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Local News

  • Update 03-18-11

    Waffle breakfast

    The Gridiron booster club is having a waffle breakfast fundraiser from 7:30-10 a.m. Saturday at the Masonic Lodge. Tickets are $6.

    Shamrock dance

    The Youth Activity Center’s Big MAC hosts its Shamrock Dance from 7-9 p.m. at Pueblo Gym, 1900 Diamond Dr. The dance is for 7th and 8th graders only.

    Book signing, lecture

    Best-selling author Dinesh D’Souza will hold two lectures and a book signing from 10 a.m.-2 p.m. Saturday at the United Church of Los Alamos.

  • Super perigree moon visible

     On Saturday, a full moon of rare size and beauty will rise in the east at sunset. It’s a super “perigee moon”—the biggest in almost 20 years.
    “The last full Moon so big and close to Earth occurred in March of 1993,” says Geoff Chester of the U.S. Naval Observatory in Washington DC. “I’d say it’s worth a look.”

  • St. Patty's Day Rugby Fundraiser

    From left, Julia Montoya, 15, Katie Lofton, 15, and Mali Snyder, 15, encouraged passing motorists to stop into the Elks Club for corned beef and cabbage in honor of St. Patrick’s Day Thursday. Proceeds from the event went to support the girl’s rugby team.

  • Wall may cut decibel level for residents

    Improving traffic flow has become a major focus for Los Alamos County. As a result, county officials are taking a closer look at Oppenheimer Road and Central Avenue and traffic noise in the Eastern Area, which are now both included in the N.M. 502 Corridor project.

  • Democrats elect Wheeler

    Local Democrats elected recently retired county councilor Michael Wheeler chair of the Democratic Party of Los Alamos during a meeting at the Hilltop House Hotel Thursday night.

    “I’m glad Michael has retired and has all this experience – he’s probably the best candidate for chair we’ve had in years,” outgoing chairwoman Cathy Chapman said, adding that she and outgoing vice chair Carl Newton will continue to be active in the party.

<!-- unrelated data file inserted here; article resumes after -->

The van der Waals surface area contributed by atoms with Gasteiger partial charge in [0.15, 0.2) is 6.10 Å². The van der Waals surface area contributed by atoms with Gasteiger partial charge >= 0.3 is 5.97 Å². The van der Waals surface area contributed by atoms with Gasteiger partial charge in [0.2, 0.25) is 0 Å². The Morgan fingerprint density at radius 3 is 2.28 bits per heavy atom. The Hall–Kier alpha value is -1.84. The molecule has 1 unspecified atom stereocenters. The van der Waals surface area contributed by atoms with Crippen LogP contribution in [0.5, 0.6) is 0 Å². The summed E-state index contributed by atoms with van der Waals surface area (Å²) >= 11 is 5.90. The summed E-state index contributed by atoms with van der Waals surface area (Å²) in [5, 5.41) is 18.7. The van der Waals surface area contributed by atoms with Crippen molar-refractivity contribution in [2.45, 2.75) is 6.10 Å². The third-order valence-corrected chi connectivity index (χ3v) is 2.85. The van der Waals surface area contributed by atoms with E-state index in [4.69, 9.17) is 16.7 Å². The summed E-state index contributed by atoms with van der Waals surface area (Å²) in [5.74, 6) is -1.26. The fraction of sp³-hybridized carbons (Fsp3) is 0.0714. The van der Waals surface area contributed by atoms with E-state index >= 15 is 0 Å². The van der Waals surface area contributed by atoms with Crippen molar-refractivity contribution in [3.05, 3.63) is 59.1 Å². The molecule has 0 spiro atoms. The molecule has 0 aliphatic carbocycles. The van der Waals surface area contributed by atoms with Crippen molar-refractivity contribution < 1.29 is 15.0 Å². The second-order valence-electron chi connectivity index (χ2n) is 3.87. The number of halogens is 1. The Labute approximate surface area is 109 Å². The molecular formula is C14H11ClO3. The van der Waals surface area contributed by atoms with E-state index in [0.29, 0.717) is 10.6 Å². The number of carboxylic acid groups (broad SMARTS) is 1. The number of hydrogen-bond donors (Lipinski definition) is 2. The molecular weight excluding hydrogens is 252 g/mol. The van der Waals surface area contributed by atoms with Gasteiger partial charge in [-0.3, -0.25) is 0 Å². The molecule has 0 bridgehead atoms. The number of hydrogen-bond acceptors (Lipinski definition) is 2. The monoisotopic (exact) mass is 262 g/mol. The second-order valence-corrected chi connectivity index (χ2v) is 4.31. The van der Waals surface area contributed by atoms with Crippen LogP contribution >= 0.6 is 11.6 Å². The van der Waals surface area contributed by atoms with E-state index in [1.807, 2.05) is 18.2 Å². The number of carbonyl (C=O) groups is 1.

• Aquatic center to be closed for repairs

    The Aquatic Center will be closed for maintenance beginning at 9 p.m. March 25 and is scheduled to re-open by noon March 28.  
    Centermark Mechanical will replace the domestic hot water boiler and storage tank.  
    This will require shutting off the hot water to the showers, restrooms and the therapy pool.
    The current boiler is an older unit, has been leaking water, cannot be repaired and must be replaced.  

  • CIP committee to hear phase 2 applications

    The county’s Capital Improvement Program (CIP) Evaluation and Oversight Committee will conduct a public hearing at 5:15 p.m. Thursday in council chambers for those applicants who have indicated that they are ready to move from Phase 1, a study, to Phase 2, construction.
    The county has received Phase 2 applications for these two projects:
    • Fuller Lodge, Art Center and historical museum improvements
    • Aquatic Center Leisure Pool

  • Officials: Chance of radiation hurting NM remote

    SANTA FE, N.M. (AP) — State emergency management officials say the possibility of airborne radiation from Japan causing health problems in New Mexico is extremely remote.

    The state's secretary of homeland security and emergency management, Michael Duvall, says federal agencies don't expect to see radiation at harmful levels reaching any part of the United States from Japan.

  • Fed clears way for some banks to boost dividends

    WASHINGTON (AP) — The Federal Reserve on Friday cleared the way for some major banks to boost stock dividends, prompting announcements from JPMorgan Chase, Wells Fargo and U.S. Bancorp.

    JPMorgan Chase said it is increasing its dividend to 25 cents a share from 5 cents, Wells Fargo hiked its dividend to 12 cents a share from 5 cents and U.S. Bancorp boosted its dividend.

  • With aid slow to come Japanese fend for themselves

    KARAKUWA, Japan (AP) — There may be no water, no power and no cell phone reception in this tsunami-struck town, but in the school that serves as a shelter, there are sizzling pans of fat, pink shrimp.

    Relief supplies have only trickled into the long strip of northeast Japan demolished by a powerful earthquake and the wave it unleashed a week ago, leaving affected communities to fend for themselves.